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Sophomoric Emotion

I have long found it odd that most college curricula in psychology do not include a course on emotion, as the research on emotion has exploded over the last generation. I know there are historical reasons for this. In the behaviorist era, there was often a course on “learning and motivation,” but after the cognitive revolution of the 1960s, issues of emotion and motivation were often left to introductory coverage of basic motivations (the 4 “F”s of feeding, fleeing, fighting, and reproductive behavior). Most college sophomores who go beyond Psych 101 will take a range of survey courses in perceptual, cognitive, developmental, social, and abnormal psychology which all provide a short summary, usually in one of the early chapters of the texbook, of the “major theories of emotion.” What is odd is that most college psychology students are not headed to the research and teaching careers of their professors, but into human services of various kinds, including psychotherapy. Why this is odd is that most people don’t go into therapy because they are not thinking right, but because they feel terrible. Sadly, the common forms of psychotherapy are the technologies of “cognitive-behavioral therapy,” where you learn to deal with your problems by learning how to think about them differently. No surprise. Most professors, having come out of the same educational system, figure that “gee, we cover emotion in all of our courses,” and will point for starters to the summaries of “major theories of emotion” in all of the sophomore survey texts. Professors get trained to be cognitive, developmental, and social psychologists, or sometimes cognitive scientists or neuroscientists. There is usually one specialist in “abnormal” psychology, but it is not usually a psychotherapy practicing, licensed, clinical psychologist (which you need to be to get third-party insurance payments), as the latter tend not to be Professors, but Psychologists. No one really gets trained to understand emotion very well, and until recently few specialized in it. To teach a course on Emotion, I had to learn most of it myself, long past my doctoral training. I’m sure my one-time department dropped it because they thought it was redundant with all the other sophomore surveys. But the “major theories of emotion” are all 50 or more years old, and a lot’s been done since then.

The reason to call this “sophomoric emotion” is not just that the old theories are covered in the sophomore survey courses, but because of the other meaning of “sophomoric,” which is not just “characteristic of a sophomore,” though that will be true, but “exhibiting great immaturity and lack of judgment.” Unfortunately, and sadly, this may also apply to the professors fomenting generation-old myths. Perhaps they should be forgiven, as this is what they were taught, validated by their peers, and tested for on both graduate and medical entrance exams. Moreover, overzealous ethics committees render much human subjects’ research to not only require “informed consent” to any risks, but be safe enough to simply avoid exposing increasingly sensitive youth to “risks” about which there may actually be little evidence beyond the committee members’ frightened imaginations. So, in fact, much of the research these folks both do and read about tends to produce only theories about “safe” human behavior, rendering much of it of little use for clinicians dealing with real human misery, anguish, and despair. Indeed, even ta course on emotion may make the students themselves uncomfortable, which a consumer-based educational system cannot currently tolerate.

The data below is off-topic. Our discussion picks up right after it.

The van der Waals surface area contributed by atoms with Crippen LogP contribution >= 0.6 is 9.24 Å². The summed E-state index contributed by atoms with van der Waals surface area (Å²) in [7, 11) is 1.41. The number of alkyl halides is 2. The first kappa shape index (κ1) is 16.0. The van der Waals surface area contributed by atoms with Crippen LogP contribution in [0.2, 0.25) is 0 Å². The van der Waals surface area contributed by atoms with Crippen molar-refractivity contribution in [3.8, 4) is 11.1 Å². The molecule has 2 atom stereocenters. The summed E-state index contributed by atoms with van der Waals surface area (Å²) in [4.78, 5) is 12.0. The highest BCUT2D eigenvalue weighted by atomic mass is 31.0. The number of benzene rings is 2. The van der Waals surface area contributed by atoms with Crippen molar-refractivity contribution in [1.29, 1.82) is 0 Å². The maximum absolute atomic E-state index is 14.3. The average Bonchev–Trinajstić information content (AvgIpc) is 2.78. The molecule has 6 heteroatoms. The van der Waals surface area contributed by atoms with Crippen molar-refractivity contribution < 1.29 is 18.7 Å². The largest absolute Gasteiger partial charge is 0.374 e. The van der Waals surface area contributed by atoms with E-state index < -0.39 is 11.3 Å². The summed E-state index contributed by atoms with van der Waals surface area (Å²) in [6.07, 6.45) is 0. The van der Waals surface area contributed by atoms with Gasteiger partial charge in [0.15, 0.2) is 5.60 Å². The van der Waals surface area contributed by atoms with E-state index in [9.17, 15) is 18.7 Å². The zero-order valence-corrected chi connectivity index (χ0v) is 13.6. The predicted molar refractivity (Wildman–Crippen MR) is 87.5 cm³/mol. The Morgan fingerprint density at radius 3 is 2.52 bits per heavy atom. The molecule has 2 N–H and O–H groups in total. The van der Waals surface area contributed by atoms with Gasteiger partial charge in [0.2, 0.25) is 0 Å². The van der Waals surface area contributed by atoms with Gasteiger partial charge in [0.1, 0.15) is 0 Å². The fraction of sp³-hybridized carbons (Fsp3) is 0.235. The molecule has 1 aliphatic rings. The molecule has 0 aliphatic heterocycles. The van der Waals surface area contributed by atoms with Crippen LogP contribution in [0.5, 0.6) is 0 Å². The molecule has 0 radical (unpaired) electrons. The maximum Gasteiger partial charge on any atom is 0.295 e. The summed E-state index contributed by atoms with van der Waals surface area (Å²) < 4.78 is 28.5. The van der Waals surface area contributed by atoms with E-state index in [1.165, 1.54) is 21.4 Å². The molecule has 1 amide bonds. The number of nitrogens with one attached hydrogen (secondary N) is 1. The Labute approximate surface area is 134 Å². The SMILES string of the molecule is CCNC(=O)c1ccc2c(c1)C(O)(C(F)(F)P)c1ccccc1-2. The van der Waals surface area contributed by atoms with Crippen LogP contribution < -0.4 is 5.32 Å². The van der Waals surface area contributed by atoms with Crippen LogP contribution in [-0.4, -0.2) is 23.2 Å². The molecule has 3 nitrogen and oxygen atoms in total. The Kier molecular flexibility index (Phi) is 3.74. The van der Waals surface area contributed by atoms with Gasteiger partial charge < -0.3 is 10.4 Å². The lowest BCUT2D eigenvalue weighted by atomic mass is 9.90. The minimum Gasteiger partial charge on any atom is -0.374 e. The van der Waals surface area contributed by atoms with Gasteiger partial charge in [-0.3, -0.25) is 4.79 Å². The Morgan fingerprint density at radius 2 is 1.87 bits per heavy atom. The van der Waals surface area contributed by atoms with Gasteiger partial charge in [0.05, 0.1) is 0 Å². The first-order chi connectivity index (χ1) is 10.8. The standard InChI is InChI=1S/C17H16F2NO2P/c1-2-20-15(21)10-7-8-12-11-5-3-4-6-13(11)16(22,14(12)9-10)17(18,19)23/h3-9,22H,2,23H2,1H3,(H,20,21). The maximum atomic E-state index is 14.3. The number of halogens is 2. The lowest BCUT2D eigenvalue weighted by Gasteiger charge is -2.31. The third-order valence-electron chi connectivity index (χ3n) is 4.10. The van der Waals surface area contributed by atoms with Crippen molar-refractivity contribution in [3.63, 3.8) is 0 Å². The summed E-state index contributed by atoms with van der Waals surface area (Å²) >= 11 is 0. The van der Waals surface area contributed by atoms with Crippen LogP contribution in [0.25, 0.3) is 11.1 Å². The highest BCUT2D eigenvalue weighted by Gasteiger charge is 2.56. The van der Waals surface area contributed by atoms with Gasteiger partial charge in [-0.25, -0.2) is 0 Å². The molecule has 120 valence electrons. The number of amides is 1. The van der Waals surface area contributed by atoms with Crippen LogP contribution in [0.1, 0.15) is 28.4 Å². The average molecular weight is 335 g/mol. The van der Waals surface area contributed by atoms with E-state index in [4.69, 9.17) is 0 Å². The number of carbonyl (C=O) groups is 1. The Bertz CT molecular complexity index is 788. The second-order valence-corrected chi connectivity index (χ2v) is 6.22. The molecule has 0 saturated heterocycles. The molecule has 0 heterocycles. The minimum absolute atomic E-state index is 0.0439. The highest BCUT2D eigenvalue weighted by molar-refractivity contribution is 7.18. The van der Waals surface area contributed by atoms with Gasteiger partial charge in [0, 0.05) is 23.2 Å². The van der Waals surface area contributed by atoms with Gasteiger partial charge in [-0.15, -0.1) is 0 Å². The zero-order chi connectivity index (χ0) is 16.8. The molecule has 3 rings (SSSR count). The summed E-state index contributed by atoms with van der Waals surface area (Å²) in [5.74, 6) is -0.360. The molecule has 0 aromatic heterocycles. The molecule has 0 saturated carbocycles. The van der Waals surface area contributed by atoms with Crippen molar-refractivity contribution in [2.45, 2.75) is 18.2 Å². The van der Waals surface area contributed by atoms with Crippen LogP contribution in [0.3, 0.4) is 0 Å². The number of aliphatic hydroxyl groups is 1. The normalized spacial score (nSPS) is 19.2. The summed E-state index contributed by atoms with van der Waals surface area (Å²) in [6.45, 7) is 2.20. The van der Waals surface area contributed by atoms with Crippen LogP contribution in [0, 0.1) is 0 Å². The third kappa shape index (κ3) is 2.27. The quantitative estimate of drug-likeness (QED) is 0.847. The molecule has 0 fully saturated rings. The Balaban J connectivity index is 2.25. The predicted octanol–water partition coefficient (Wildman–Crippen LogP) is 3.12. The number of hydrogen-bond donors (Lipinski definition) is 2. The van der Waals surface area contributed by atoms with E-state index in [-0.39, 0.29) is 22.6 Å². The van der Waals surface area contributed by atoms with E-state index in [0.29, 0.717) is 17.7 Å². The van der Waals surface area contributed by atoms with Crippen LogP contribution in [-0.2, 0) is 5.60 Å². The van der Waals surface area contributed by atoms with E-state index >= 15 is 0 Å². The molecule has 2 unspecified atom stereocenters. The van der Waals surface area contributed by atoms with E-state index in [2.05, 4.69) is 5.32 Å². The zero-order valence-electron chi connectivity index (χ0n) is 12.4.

So, there are few textbooks, and textbooks are expensive in any case (given the captive audience), so I’d recommend checking out Amazon for trade books written by reputable and courageous emotion researchers. Dacher Keltner, actually a social psychologist at Berkeley, is one of the best in Born to Be Good: The Science of a Meaningful Life. As I have said before, my bible was Donald Nathanson’s Shame and Pride: Affect, Sex, and the Birth of the Self. I’d also recommend recent books by Lisa Barrett on How Emotions Are Made (which may be revolutionizing psychology, health care, and the legal system), by Jaak Panksepp and Lucy Biven on The Archaeology of Mind: Neuroevolutionary Origins of the Human Mind (Panksepp has been one of the foremost theorists of emotion for a generation), and even a volume edited by Diana Fosha, Daniel Siegel (one of the better researchers in this area), and Marion Solomon on The Healing Power of Emotion: Affective Neuroscience, Development and Clinical Practice. Joseph Le Doux, one of the major researchers for decaces, recently wrote Anxious. There are also trade books for the general reader, like Daniel Goleman’s Social Intelligence.

For now I want to keep it simple, but do my best to deconstruct one of the “major theories” which has reached mythic status, and, while based on an interesting study, gets horribly exaggerated in secondary sources, like all those survey texts. What usually gets trotted out is the James-Lange theory originally proposed by William James, whose masterwork Principles of Psychology was published in 1890, and who lived long enough to hear Freud speak at Clark University in 1909, though James thought the idea of “unconscious thought” oxymoronic, like many students who reject Freud’s theory of unconscious motivation because they are not aware of any. Pause for effect. James actually had a lot of good ideas, like his theory that the conscious experience of emotion may well follow physiological changes and behavior rather than the reverse. For most of our rather ponderous conscious ideation, this theory is probably true, as when someone gets angry about something, then finds out they were wrong, but then fi